In the process of understanding the autistic world of their son, Akila Vaidyanathan and Sriram Narayan have taken other parents, teachers and autistic children on their journey of discovery. Esther Elias reports

Four-year-old Nishant Sriram was happiest among the trees, hills, wind and water. In closed confines however, he often wept for hours but couldn’t explain his worries to his mother, Akila Vaidyanathan. While sometimes he let her hold and comfort him, sometimes he pushed her away. Through both, Akila wrote, “I will be beside you and surely, I will find a way to teach you to get in touch with what’s bothering you, and tell me about it, so I can help you better. I will not blame you or myself for we are both together in this — fighting non-verbal autism.”

At 17, Nishant still doesn’t speak conventionally. But Akila and her husband Ram’s journey with him has not only taught him to communicate effectively through alternative means, but has also lead the couple to spearhead several parent groups on advocacy and activism regarding autism. In the process, Akila has earned several degrees and diplomas in alternative therapies, with which she now trains teachers and other autistic children.

The story begins with two-year-old Nishant who had crossed all normal childhood milestones, except for talking. “He would pick up some words and lose them later. He mostly signalled non-verbally,” says Akila. A Bangalore paediatric neurologist diagnosed Nishant as autistic and started him on speech and occupational therapies. He also attended a Montessori school which taught through tactile methods. While these helped, five-year-old Nishant still couldn’t speak complete sentences.

By now, Akila had resigned her IT job and completed a diploma in special education over her weekends. With other parents in Bangalore, the couple formed India Autism Forum (IAF, 2002), which focussed on inclusivity for autistic children. “It wasn’t just about schools letting autistic children in, the average man on the street needed to understand what autism was. If our children lose their way, they can’t verbally explain themselves. So, strangers shouldn’t abuse or take them to the police,” explains Ram.

It was during the IAF days that Akila made her first breakthrough with Nishant, who could now read and understand full words but couldn’t express intent with them. “If there was water before him, he could name it and drink it if thirsty, but in its physical absence, he couldn’t ask for the abstract idea of water,” says Akila. That’s when she found the Picture Exchange Communication System (PECS) online. One person trains the child to match every physical object with an allotted picture card and another helps him prompt. Thus, knowledge is translated into communication. “Within six weeks, he could bring me the card for water. It puts the burden of communication on the child, instead of the parent constantly asking yes-or-no questions,” says Akila.

It was also through IAF that Akila met Soma Mukhopadhyay, mother of Tito, globally the first non-verbal autistic child to author books. “Autistic children are considered mentally retarded because of their low attention span, but Soma believed that age-level material could be taught to them if presented as fast at their attention shifts — a method called Rapid Prompt Method (RPM),” explains Akila. Today, she is qualified in RPM and PECS, as well as several other therapies, and consults with the Communication Department at Sri Prashanthi Academy in Coimbatore, where Nishant studies.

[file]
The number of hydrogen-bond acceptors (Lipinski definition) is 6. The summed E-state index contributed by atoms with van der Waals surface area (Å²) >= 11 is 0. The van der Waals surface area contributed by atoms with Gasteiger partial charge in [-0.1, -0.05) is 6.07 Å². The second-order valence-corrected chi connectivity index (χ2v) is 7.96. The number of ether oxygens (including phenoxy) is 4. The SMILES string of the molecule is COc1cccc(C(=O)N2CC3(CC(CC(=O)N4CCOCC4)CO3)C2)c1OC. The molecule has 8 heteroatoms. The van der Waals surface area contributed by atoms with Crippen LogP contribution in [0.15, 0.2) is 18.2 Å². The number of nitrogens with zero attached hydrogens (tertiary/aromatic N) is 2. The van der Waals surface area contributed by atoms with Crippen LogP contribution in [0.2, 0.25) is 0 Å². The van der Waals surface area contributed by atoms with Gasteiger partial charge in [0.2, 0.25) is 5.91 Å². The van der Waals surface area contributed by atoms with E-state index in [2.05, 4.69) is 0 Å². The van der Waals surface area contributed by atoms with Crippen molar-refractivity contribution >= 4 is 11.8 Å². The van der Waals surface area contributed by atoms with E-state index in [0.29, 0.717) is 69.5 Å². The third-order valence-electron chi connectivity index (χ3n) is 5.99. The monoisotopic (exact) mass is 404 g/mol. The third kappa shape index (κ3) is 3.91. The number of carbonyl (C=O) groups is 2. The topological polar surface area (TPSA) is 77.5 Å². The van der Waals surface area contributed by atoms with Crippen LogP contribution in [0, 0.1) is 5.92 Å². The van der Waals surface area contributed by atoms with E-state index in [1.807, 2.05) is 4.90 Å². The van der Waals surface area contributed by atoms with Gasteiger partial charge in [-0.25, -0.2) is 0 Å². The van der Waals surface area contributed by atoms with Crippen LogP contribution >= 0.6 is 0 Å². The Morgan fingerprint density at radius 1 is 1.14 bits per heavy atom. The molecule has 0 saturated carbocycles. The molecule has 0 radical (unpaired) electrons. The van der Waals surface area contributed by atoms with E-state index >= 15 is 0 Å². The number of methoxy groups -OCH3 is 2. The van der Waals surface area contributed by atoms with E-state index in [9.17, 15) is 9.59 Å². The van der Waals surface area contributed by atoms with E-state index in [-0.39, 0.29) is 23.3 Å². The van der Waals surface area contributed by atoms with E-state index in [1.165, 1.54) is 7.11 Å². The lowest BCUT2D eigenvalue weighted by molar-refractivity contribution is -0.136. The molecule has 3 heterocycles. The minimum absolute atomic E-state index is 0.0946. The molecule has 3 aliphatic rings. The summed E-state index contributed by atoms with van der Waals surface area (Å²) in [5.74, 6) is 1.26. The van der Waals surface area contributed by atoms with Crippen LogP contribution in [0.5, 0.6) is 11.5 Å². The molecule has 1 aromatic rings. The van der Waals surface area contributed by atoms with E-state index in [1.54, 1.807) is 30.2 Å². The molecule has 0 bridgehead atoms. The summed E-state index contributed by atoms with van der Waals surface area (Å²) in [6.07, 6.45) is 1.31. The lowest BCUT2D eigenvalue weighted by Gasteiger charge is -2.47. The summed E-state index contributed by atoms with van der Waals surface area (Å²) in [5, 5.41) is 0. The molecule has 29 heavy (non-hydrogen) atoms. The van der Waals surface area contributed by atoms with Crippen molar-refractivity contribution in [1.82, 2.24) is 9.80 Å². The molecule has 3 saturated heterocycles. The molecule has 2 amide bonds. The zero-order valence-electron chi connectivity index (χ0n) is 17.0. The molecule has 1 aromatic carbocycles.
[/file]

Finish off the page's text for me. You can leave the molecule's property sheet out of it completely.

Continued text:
Struggling to fit

While in Bangalore, Akila was also one of the founding members of Autism Society of India (ASI) — a nationwide body that fronted advocacy for autistic children before a Government that did not yet include the disease in the Persons with Disabilities Act. ASI is also the pioneer of Prayas, a programme that has enabled highly-functioning autistic adults to take up regular jobs by training them on iPads, which are touch-based and, hence, autism-friendly. “The efforts are to mainstream autistic children as much as possible and Prayas has successfully proved it is possible,” says Akila.

Even so, Akila writes of Nishant, “When he runs between people, crowds their space and makes weird noises, he looks as out of place as a frog on a lily pad. Am I struggling to make him fit into this artificially fabricated social world?” This idea led Akila and Ram to move to Coimbatore where Nishant had easy access to the hills. Today, Nishant holds two bronze medals in cycling at the Special Olympics Bharat and hopes to compete in the Internationals next year. Akila and Ram also collaborated with NALS Outdoors India Limited on annual adventure camps for families with autistic children. “We did the sloth walk, trekked, was an equaliser of sorts because often, the parents were scared but the children would jump right in. For once, we focussed on our children’s abilities, not disabilities.”

Future plans

In Coimbatore, Akila and Ram have recently begun Amaze, an organisation that teaches parents to ‘navigate the autism maze’. “Parents often worry about who will look after them in their old age and about who will look after their child after them,” says Ram. To answer both, the couple now work with Colonel Sridharan of Serene Retirement Community, to incorporate people with disabilities in the senior living facilities.

“One in every 150 Indian children is autistic but this excludes the children who are either misdiagnosed or left unscreened,” says Akila. Hence, she recently trained 100 Sarva Shiksha Abhiyan teachers to pick up the early signs of autism as well as manage them with resources created in Tamil. As she writes in her poem Glass Case, the hope is that more individuals who can make a change, will:

Would you care to join me sometimes

Inside my case?

Maybe then, you would hear my screams for help

And feel my pain